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Aloka
17 Apr 10, 09:34
I'm curious to know what your thoughts are, as practising Buddhists, on the subject of trust .

What does it mean to you in its application to yourself... and in your interactions with other people?

Have you also encountered others who lie a lot - and how do you cope with that ? Do you find it difficult to trust them again - or not ?

plwk
17 Apr 10, 14:28
If I don't even trust myself, how can I trust others?
As far as I have known, trust is earned, goes both ways and not demanded from...even though from experience, it's been demanded from me...
Giving the benefit of the doubt....its a level of struggle that I have to learn from...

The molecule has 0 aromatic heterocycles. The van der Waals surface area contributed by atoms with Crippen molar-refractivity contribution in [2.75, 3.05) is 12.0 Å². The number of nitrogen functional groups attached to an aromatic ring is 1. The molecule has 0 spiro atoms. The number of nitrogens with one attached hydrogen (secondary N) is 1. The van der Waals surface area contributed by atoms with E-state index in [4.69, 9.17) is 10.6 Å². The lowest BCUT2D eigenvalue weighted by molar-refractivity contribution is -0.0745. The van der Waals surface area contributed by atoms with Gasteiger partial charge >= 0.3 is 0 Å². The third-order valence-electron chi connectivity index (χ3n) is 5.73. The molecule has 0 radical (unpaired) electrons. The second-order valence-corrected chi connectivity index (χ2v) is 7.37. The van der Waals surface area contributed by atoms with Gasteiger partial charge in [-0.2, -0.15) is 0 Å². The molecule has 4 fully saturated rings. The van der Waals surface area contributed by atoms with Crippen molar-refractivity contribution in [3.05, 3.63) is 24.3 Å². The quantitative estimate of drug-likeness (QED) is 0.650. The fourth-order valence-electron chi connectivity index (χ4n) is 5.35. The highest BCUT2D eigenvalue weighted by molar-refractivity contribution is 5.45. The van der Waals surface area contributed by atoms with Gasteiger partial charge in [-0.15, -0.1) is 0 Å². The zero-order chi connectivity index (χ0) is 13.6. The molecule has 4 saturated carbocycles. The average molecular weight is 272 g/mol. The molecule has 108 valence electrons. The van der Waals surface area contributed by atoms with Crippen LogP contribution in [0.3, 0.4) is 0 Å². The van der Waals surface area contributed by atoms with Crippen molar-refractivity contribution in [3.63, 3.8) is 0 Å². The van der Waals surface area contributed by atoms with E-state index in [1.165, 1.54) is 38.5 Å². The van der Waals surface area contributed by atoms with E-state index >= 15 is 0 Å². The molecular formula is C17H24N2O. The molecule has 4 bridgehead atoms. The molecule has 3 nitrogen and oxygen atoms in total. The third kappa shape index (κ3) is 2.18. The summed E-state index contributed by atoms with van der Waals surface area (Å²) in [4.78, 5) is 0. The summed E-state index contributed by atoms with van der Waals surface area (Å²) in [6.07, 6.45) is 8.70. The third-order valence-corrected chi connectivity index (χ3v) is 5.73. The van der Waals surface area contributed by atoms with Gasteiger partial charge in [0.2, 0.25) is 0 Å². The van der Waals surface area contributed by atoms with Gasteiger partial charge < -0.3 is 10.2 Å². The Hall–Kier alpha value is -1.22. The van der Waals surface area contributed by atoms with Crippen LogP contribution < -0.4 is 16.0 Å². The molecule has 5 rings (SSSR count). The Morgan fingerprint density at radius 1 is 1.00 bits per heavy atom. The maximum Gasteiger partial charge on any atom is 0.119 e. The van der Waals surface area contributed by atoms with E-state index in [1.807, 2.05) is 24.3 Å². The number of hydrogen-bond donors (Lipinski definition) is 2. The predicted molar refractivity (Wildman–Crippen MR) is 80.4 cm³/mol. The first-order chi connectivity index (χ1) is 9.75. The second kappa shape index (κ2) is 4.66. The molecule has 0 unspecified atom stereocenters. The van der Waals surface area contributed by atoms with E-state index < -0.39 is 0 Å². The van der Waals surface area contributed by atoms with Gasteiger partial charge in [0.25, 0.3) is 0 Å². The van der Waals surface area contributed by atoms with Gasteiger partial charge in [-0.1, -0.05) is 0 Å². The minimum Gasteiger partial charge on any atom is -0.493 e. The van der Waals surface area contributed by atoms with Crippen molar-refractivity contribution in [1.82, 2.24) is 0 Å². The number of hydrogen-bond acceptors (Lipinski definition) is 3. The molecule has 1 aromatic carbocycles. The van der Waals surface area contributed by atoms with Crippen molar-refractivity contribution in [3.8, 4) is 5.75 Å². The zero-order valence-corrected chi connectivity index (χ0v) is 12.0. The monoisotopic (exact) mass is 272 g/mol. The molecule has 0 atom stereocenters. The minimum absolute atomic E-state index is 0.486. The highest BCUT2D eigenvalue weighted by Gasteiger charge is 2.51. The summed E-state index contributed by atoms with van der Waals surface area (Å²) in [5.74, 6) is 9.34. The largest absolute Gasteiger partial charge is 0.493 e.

thundreams
17 Apr 10, 20:05
I also agree that trust has to be earned. I try to stay away from people who are habitual liers as it is easy to be caught in anothers web of deceit. This doesn't mean I would not help them if needed or have unconditional love for them. I just would not trust them; there would be certain personal boundries.

I have also caught myself aggreeing with people or evading the truth because it was easier. Something I have been working on.

http://www.buddhismwithoutboundaries.com/images/smilies/hands.gif

Pink_trike
17 Apr 10, 20:26
Trust is a story...a concretized belief in a uniquely crafted and comforting narrative - an exercise in grasping and aversion. Trust is just more religion, and a distraction from just.what.really.is.now. It is the unwillingness to rest in "I don't know", the source of all clarity.